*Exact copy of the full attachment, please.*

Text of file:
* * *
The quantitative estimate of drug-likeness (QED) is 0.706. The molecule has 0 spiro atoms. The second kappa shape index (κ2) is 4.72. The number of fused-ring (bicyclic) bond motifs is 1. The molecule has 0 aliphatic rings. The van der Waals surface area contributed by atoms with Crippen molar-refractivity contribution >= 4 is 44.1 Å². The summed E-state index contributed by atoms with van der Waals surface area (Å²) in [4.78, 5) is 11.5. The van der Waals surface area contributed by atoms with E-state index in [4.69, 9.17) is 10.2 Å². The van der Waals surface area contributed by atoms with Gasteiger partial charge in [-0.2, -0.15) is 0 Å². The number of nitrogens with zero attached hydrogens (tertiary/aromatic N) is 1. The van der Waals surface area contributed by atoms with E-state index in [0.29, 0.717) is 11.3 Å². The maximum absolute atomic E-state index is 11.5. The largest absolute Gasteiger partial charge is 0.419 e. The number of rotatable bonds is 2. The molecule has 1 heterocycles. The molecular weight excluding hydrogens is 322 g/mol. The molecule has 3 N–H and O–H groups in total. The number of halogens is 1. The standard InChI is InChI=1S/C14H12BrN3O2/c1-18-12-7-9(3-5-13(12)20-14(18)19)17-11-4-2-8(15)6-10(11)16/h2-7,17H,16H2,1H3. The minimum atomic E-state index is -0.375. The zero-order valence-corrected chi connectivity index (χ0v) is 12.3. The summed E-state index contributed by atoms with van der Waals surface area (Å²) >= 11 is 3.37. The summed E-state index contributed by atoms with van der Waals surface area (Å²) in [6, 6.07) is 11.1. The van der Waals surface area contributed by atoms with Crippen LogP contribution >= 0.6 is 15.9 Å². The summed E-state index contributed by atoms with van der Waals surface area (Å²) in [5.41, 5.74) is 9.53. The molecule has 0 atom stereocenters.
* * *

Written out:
The quantitative estimate of drug-likeness (QED) is 0.706. The molecule has 0 spiro atoms. The second kappa shape index (κ2) is 4.72. The number of fused-ring (bicyclic) bond motifs is 1. The molecule has 0 aliphatic rings. The van der Waals surface area contributed by atoms with Crippen molar-refractivity contribution >= 4 is 44.1 Å². The summed E-state index contributed by atoms with van der Waals surface area (Å²) in [4.78, 5) is 11.5. The van der Waals surface area contributed by atoms with E-state index in [4.69, 9.17) is 10.2 Å². The van der Waals surface area contributed by atoms with Gasteiger partial charge in [-0.2, -0.15) is 0 Å². The number of nitrogens with zero attached hydrogens (tertiary/aromatic N) is 1. The van der Waals surface area contributed by atoms with E-state index in [0.29, 0.717) is 11.3 Å². The maximum absolute atomic E-state index is 11.5. The largest absolute Gasteiger partial charge is 0.419 e. The number of rotatable bonds is 2. The molecule has 1 heterocycles. The molecular weight excluding hydrogens is 322 g/mol. The molecule has 3 N–H and O–H groups in total. The number of halogens is 1. The standard InChI is InChI=1S/C14H12BrN3O2/c1-18-12-7-9(3-5-13(12)20-14(18)19)17-11-4-2-8(15)6-10(11)16/h2-7,17H,16H2,1H3. The minimum atomic E-state index is -0.375. The zero-order valence-corrected chi connectivity index (χ0v) is 12.3. The summed E-state index contributed by atoms with van der Waals surface area (Å²) >= 11 is 3.37. The summed E-state index contributed by atoms with van der Waals surface area (Å²) in [6, 6.07) is 11.1. The van der Waals surface area contributed by atoms with Crippen LogP contribution >= 0.6 is 15.9 Å². The summed E-state index contributed by atoms with van der Waals surface area (Å²) in [5.41, 5.74) is 9.53. The molecule has 0 atom stereocenters.